Don't Get Your Hopes Up, St. Louis Rams Fans
A blind squirrel finds a nut; a broken clock is right twice a day; and the St. Louis Rams won a Super Bowl. Some things happen inexplicably and vanish understandably.
Now quick: name the St. Louis Rams’ head coach. You can be reasonably sure it isn’t Dick Vermeil and nearly as sure it isn’t “Mad” Mike Martz. But this is where it gets somewhat sticky. What poor sap, chasing his dream of coaching greatness, set his career back with a stint in St. Louis?
Rod Marinelli, yes, suffered a setback equivalent to a Wall Street banker drunk off easy money and ever-rising real estate prices. But it wasn’t him. Nor was it Mike Nolan. Romeo Crennel? Wrong again.
The man for whom we should feel sympathy is Scott Linehan. Remember him, the former (and current) impressive and up and coming offensive coordinator, who led the team to an 8-8 record his first season.
Well, from that point, the Rams were 3-17 and Linehan was fired four games into the 2008 season (his services are currently being utilized as the offensive coordinator of the Lions under first-year head coach and former defensive coordinator Jim Schwartz).
And now Steve Spagnuolo—another first-year head coach and former Giants’ defensive coordinator—has been cast as Lee Iacocca.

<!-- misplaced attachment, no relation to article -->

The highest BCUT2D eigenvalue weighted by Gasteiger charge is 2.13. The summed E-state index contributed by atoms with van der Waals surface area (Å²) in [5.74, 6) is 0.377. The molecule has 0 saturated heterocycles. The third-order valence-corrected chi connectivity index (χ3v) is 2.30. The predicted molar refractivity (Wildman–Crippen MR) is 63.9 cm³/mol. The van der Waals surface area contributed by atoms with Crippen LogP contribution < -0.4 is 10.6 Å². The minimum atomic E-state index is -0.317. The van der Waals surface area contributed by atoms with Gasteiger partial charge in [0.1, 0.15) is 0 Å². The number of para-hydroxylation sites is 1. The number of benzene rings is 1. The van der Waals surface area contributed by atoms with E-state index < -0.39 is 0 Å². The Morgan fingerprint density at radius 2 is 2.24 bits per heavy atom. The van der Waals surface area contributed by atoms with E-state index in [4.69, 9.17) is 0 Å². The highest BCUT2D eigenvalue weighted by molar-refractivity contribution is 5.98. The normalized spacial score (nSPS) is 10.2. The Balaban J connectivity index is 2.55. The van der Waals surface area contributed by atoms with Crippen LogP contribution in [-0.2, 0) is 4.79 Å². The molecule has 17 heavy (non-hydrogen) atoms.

But the Rams’ story is not about redemption or hope brought about by a new coach or Chris Long’s development or Jason Smith’s transition to the NFL. It is (sadly) a much more pessimistic one.
This is what the team formerly known as “The Greatest Show on Turf” has returned to, its rightful place: Siberia in the minds of NFL fans outside of the St. Louis metro area.
Now, this isn’t totally fair to the franchise, or maybe fair at all for that matter. The franchise had multiple playoff appearances in the 1970s and 1980s (including Jack Youngblood’s one-legged performance in Superbowl XIV).
But, with all its history and the success of the Vermeil/Martz era, the Rams have always felt like a bit of an interloper.
With reflection, Rams fans probably look at those years from 1999 to 2001 as a dream—because they were.
With Kurt Warner still forgetting that he’s Kurt Warner in Arizona, Marshall Faulk doing whatever it is he does on the NFL Network, Dick Vermeil retired, Torry Holt in Jacksonville, Isaac Bruce in San Francisco, and Mike Martz having failed to get J.T. O’Sullivan and Shaun Hill to forget that they’re J.T. O’Sullivan and Shaun Hill that chapter is officially closed.
But this is a new year and, as it is said, everyone is undefeated right now. St. Louis, “the pride is back.”
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